by Daphne du Maurier
Monday, August 3 at 20:00 hrs in MERLIN
THE BIRDS featuring Bryan Groenjes & Florian Eisentraut
“The smaller birds were at the window now. He recognized the light tap-tapping of their beaks and the soft brush of their wings. The hawks ignored the windows. They concentrated their attack upon the door. Nat listened to the tearing sound of splintering wood and wondered how many million years of memory were stored in those little brains, behind the stabbing beaks, the piercing eyes, now was giving them this instinct to destroy mankind with all the deft precision of machines.” – Daphne du Maurier; THE BIRDS
Author Daphne du Maurier is best known as a “romantic novelist” – although she was never very happy with the term. Perhaps to prove that she was capable of other genres, she wrote what is considered one of the most thrilling and menacing stories of 20th century fiction – THE BIRDS. This scary tale doesn’t involve ghosts or other elements of the supernatural. Quite the contrary; what could be more unnerving than nature behaving unnaturally!? It is the irrational threat of havoc and apocalypse, from something as seemingly harmless, familiar and unsuspecting as everyday hedgerow birds, that chills the spine and unnerves so deeply.
First published in 1952, THE BIRDS is a claustrophobic horror story by the British writer Daphne du Maurier that seems to anticipate an imminent global environmental catastrophe, not unlike what we are currently experiencing. In the context of the Corona virus pandemic and the increasingly alarming threats of Global Climate Warming, the existential dread depicted in the story remains highly relevant today. The indeterminacy of the cause of the birds’ aggression contributes to the story’s disturbing potency and the author offers no scientific explanation; perhaps we are merely experiencing a cosmic punishment for humanity’s sins…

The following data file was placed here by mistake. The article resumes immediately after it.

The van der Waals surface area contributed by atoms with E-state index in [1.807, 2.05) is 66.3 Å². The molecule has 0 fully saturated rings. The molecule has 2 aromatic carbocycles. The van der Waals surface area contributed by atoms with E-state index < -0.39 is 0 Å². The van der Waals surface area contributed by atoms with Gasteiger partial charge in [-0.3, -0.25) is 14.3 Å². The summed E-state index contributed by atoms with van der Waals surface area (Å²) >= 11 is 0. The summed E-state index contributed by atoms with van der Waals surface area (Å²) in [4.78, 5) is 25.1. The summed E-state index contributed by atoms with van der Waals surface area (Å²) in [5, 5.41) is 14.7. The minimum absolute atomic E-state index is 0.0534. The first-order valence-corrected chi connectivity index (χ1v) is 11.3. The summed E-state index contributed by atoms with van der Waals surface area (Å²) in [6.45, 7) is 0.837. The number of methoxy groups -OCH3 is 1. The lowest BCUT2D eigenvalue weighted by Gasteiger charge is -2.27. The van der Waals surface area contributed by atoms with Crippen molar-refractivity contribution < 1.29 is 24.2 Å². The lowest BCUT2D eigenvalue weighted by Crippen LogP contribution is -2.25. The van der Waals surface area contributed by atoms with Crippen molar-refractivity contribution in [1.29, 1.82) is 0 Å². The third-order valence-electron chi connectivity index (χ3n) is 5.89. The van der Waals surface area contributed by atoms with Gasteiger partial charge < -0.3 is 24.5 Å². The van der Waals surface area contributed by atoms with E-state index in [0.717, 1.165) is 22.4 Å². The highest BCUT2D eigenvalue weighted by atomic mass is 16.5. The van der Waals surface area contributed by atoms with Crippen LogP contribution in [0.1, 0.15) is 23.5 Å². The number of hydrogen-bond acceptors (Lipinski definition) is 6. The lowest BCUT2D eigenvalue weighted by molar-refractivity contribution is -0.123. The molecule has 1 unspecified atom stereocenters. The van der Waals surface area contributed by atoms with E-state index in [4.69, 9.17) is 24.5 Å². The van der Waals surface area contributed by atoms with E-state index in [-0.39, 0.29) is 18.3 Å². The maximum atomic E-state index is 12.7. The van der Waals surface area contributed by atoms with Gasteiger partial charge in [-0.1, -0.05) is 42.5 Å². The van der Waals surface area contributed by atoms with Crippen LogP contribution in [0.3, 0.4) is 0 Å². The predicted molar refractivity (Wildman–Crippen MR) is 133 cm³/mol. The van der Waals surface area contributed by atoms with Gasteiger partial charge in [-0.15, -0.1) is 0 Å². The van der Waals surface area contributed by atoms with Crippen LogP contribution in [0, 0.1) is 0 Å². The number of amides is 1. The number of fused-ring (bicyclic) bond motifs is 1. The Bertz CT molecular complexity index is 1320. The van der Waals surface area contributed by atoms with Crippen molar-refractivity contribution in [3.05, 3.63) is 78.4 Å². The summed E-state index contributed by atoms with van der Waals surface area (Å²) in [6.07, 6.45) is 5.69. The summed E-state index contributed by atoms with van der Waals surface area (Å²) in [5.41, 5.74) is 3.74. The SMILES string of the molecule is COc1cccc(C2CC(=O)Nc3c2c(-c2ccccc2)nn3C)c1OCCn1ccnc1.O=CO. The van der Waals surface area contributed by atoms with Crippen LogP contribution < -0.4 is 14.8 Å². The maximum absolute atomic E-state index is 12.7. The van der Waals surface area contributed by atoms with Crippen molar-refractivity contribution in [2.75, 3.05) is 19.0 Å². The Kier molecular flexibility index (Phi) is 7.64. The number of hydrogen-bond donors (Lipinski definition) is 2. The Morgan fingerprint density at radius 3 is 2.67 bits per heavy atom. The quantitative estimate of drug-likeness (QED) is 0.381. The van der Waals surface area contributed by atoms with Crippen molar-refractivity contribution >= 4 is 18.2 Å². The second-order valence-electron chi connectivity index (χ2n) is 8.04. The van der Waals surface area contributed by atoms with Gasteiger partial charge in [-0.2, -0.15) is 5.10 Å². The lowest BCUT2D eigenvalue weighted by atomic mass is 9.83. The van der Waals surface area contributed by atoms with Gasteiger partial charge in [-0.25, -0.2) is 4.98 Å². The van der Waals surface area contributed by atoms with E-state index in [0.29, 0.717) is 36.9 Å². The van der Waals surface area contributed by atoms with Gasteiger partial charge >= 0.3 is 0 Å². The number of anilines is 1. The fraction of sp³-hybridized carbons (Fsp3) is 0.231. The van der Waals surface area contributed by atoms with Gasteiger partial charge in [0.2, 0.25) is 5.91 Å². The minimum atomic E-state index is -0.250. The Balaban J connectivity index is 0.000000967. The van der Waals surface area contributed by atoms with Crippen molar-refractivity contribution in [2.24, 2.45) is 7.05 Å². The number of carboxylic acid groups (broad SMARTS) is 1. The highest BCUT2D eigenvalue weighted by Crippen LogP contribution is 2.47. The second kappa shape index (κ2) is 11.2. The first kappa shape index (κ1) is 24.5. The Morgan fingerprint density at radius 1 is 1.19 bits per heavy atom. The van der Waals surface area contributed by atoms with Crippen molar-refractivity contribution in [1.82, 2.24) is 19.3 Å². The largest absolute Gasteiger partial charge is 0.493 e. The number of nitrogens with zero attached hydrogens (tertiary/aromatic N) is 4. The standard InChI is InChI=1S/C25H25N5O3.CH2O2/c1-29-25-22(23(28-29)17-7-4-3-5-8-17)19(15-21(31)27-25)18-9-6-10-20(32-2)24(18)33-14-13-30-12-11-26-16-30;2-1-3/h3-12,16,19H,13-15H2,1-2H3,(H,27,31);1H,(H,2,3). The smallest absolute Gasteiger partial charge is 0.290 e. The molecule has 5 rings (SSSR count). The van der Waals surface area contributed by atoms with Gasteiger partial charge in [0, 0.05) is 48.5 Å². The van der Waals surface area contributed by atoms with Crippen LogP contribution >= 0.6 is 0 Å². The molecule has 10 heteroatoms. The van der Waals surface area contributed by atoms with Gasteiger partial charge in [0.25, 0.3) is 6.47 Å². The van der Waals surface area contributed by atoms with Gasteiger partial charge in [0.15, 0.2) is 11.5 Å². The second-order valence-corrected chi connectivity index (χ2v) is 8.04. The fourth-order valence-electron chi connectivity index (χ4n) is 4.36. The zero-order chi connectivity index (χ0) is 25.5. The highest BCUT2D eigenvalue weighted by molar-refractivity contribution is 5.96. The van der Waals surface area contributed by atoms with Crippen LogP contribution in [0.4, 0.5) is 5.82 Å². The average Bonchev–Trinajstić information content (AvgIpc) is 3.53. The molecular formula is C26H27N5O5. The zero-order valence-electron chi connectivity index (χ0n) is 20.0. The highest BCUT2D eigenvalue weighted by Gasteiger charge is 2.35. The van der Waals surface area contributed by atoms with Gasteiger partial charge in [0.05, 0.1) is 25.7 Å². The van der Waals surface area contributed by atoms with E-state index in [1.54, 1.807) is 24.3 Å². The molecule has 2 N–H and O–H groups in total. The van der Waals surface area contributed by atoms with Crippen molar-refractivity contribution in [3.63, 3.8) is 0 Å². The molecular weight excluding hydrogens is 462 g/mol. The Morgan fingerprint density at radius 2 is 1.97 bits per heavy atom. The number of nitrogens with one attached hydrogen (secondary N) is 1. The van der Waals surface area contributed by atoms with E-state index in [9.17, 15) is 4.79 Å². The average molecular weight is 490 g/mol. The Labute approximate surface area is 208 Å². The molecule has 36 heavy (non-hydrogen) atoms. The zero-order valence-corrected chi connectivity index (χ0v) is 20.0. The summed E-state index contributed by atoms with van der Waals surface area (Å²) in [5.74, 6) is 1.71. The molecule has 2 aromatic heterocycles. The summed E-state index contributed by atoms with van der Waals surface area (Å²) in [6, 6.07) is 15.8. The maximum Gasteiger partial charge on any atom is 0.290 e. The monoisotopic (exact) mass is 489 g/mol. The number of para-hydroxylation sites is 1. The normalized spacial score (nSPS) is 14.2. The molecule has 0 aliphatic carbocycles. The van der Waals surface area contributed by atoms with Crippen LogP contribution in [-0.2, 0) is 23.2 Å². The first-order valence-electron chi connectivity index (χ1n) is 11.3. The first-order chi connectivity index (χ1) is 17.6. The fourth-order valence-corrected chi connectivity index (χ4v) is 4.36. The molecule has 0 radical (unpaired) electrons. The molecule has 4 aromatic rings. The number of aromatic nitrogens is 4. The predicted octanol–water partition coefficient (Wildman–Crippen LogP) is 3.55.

Du Maurier’s work was consistently interested in nature and landscape, but here she moves away from the aesthetic to the political and environmental in a story about what happens when the local bird population, in a bucolic rural seaside town, threatens its small community. Playing on the idea that even at home we’re not safe, Du Maurier explored environmental catastrophe in her work long before others did. The birds’ behavior represents the perils of climate change – “It was unnatural… the change was something connected with the Arctic Circle.”
Filmmakers have always been drawn to Daphne Du Maurier’s stories she provides the perfect blend of moral complexity, swashbuckling romance, Gothic psychodrama, crime and sexual intrigue. To date, her many novels, stories and plays have spawned a least 12 film adaptations and more than 40 television dramatizations. Director Alfred Hitchcock was a great admirer of Du Maurier and he is the reason most people are familiar with her writing today. He directed Jamaica Inn, Rebecca, and in 1963 – a most memorable adaptation of THE BIRDS.
Neil Jordan, the Irish film director, screenwriter, novelist and short story authors shares his thoughts on the current situation regarding Covid-19 and Daphne du Maurier’s apocalyptic short story THE BIRDS –
“The only piece of fiction that comes anything close to matching the atmosphere of what we’re going through is, oddly enough, a story that has nothing to do with viral infections; Daphne Du Maurier’s THE BIRDS. It is the story of one isolated family and a mysterious eruption in the natural world that might have to be endured and their gradual realization that something in nature has turned against mankind.